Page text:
Language Learning Duration and Its Role in Undergraduate English-Speaking Students’ Intercultural Attitudes and Skills in Aotearoa New Zealand
Tatlonghari, Kylsen Lubi
MetadataShow full metadata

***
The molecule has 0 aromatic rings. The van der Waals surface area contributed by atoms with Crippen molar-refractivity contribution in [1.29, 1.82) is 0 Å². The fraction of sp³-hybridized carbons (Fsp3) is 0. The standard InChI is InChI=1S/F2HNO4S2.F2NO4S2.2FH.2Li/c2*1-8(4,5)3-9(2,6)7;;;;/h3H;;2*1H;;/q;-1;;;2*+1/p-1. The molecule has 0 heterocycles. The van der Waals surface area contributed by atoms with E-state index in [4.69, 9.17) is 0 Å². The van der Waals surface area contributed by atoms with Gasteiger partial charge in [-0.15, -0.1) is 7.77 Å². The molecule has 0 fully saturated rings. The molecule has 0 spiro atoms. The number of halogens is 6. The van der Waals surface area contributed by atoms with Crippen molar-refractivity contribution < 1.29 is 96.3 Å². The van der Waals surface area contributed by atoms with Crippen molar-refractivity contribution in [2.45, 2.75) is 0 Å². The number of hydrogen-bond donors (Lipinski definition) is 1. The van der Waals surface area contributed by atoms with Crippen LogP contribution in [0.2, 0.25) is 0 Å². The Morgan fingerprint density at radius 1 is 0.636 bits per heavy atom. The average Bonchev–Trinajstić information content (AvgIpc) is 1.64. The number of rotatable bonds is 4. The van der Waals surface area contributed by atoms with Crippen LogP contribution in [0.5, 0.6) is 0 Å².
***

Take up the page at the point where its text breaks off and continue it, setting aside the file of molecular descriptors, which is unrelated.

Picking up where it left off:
Globalisation has increased multicultural contact and contact between different linguistic groups (Stavans & Hoffman, 2015; Weng & Kulich, 2015). To manage these differences, intercultural competence is of critical importance, enabling communication and interaction with others, regardless of cultural differences (Byram, 1997; Gallois & Li, 2015; Weng & Kulich, 2015). Intercultural attitudes and skills are the focus of the present study, as they are deemed the starting point for intercultural competence (Byram, 1997; Deardorff, 2006). Research indicates that language learning has the potential to facilitate students’ intercultural development, reflecting the entangled nature of language and culture (The Council of Europe, 2001); however, it appears necessary that the language is learned alongside cultural content (Parks, 2020). Communicating in another language can prove difficult if one lacks the cultural knowledge to be able to communicate or negotiate with native speakers (Belli, 2018). In Aotearoa New Zealand, despite having diverse linguistic groups, English remains the most prevalent language (Chan, 2020; Chen, 2015; Statistics New Zealand, 2018) and learning additional languages is not compulsory. Given the growing importance of intercultural competence and language learning's potential benefits (Council of Europe, 2001; Parks, 2020; Pinto, 2018), this study explores whether the duration of language learning facilitates intercultural attitudes and skills in undergraduate first language speakers of English in Tāmaki Makaurau Auckland, Aotearoa New Zealand, which represents a contribution to Applied Linguistics and Intercultural Language Learning and Teaching. The study involves four groups of New Zealand European undergraduate student participants, based on the duration of their language learning at the time of the interview: None, Minimal (up to 1 year), Moderate (up to 3 years), and Substantial (up to 5 years). The study used semi-structured interviews, which included demographic questions and cultural scenarios, based on an interpretative epistemology. Participants were asked to respond to three cultural scenarios, as a means of registering their intercultural attitudes and skills. An analytical framework, underpinned by Deardorff’s (2006) Process Model of Intercultural Competence and Byram’s (1997) Model of Intercultural Communicative Competence, was used to identify instances of intercultural attitudes and skills. The findings suggest that duration of language learning does not influence the prevalence of intercultural attitudes and skills. Instead, it appears that there are other potential explanations for participants’ demonstrations of attitudes and skills, such as overseas travel and exchange experiences, personal experiences, customs, and preferences, and the design effects of the cultural scenarios, or cultural knowledge acquired from other sources (e.g., the internet or social media). Unfortunately, these were beyond the scope of the study, but provoked important questions for thinking about the relationship between the development of intercultural attitudes and skills, and language learning.